I’ve just had a couple of weeks leave & I’ve had a lovely time pottering in the garden & the house & reading quite a lot. These are a couple of the books I’ve read over the past fortnight.
I’ve never been a fan of prequels, sequels, missing chapters etc of my favourite novels. I’d rather just reread the originals & in the case of P G Wodehouse, I still have many books to read before I run out. So, I thought I’d give Sebastian Faulks’ new novel, which he calls a homage to Wodehouse, a miss. However, my friend Barbara, who blogs at Milady’s Boudoir (now there’s a Wodehouse reference), recommended it so I thought I should give it a go. I’m so glad I did because it’s terrific. I read it in two sittings & laughed out loud more than once. With Wodehouse (or a homage), that counts as a successful reading experience.
Bertie Wooster has been on holidays on the Côte d’Azur where he meets Georgiana Meadowes, the ward of Sir Henry Hackwood. Even though Bertie is known for getting involved in dubious engagements, he is really very taken with Georgiana but thinks she is far above his reach. She’s also engaged to Rupert Venables, a young man with the money to dig Sir Henry out of a financial hole & allow him to stay at his family home, Melbury Hall. Back in London, Bertie’s old friend Woody Beecham comes to him with a dilemma. He wants to marry Amelia Hackwood, daughter of Sir Henry, but has no money & so Sir Henry isn’t keen. Either Amelia or Georgiana must marry money to save Melbury Hall.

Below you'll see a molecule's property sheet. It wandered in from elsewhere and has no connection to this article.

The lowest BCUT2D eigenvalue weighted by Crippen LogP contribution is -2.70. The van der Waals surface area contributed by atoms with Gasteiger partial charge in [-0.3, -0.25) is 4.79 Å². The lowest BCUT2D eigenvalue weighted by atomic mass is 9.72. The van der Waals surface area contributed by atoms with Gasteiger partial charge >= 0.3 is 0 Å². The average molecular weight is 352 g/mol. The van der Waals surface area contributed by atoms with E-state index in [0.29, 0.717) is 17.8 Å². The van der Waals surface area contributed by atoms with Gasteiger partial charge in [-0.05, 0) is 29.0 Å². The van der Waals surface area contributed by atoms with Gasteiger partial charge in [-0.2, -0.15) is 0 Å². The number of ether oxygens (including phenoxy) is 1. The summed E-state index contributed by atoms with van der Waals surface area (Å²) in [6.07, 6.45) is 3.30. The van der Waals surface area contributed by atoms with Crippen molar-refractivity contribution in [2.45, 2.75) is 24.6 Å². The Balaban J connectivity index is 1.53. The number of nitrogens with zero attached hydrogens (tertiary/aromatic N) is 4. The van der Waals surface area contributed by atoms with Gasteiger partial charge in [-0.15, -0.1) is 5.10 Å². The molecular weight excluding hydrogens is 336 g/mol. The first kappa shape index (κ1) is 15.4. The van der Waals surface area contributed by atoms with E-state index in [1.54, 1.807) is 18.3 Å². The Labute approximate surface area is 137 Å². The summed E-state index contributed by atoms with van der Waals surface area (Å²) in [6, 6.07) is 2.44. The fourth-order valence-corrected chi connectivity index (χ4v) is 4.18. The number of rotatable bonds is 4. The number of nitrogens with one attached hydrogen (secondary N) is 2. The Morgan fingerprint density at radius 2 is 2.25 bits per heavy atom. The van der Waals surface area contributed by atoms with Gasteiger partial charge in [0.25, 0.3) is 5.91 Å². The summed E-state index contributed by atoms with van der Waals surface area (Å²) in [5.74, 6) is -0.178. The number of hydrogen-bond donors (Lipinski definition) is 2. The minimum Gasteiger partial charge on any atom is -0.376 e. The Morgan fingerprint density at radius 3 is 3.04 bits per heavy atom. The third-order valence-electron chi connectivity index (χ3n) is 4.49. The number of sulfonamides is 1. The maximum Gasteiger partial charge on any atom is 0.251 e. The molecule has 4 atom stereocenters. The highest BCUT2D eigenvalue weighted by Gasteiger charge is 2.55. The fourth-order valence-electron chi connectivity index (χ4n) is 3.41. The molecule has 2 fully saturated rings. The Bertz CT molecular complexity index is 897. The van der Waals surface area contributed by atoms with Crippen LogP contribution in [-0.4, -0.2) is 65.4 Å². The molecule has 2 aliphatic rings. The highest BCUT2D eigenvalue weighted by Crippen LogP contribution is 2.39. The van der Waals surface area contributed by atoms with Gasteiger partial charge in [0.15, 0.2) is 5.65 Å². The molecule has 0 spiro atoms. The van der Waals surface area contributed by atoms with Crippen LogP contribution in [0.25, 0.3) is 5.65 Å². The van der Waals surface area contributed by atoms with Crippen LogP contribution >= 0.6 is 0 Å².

Amelia has broken off her engagement with Woody because she says he was flirting with some girls from the village while Woody says he was just being polite. Woody asks for advice from Jeeves & an ingenious plan is put in train. Jeeves & Bertie decide to help Woody by being on the spot near Melbury Hall to offer advice. The plan also saves Bertie from the perils of a visit from his Aunt Agatha who has invited herself to stay. Being so close to Georgiana is another incentive. Unfortunately the plan is derailed by circumstances which mean that Jeeves ends up impersonating Lord Etringham, an elderly peer, & Bertie masquerades as his manservant, Wilberforce. The complications multiply &, although Bertie isn’t at all sure about his vocation as a servant, Jeeves seems to be enjoying his new role a little too much.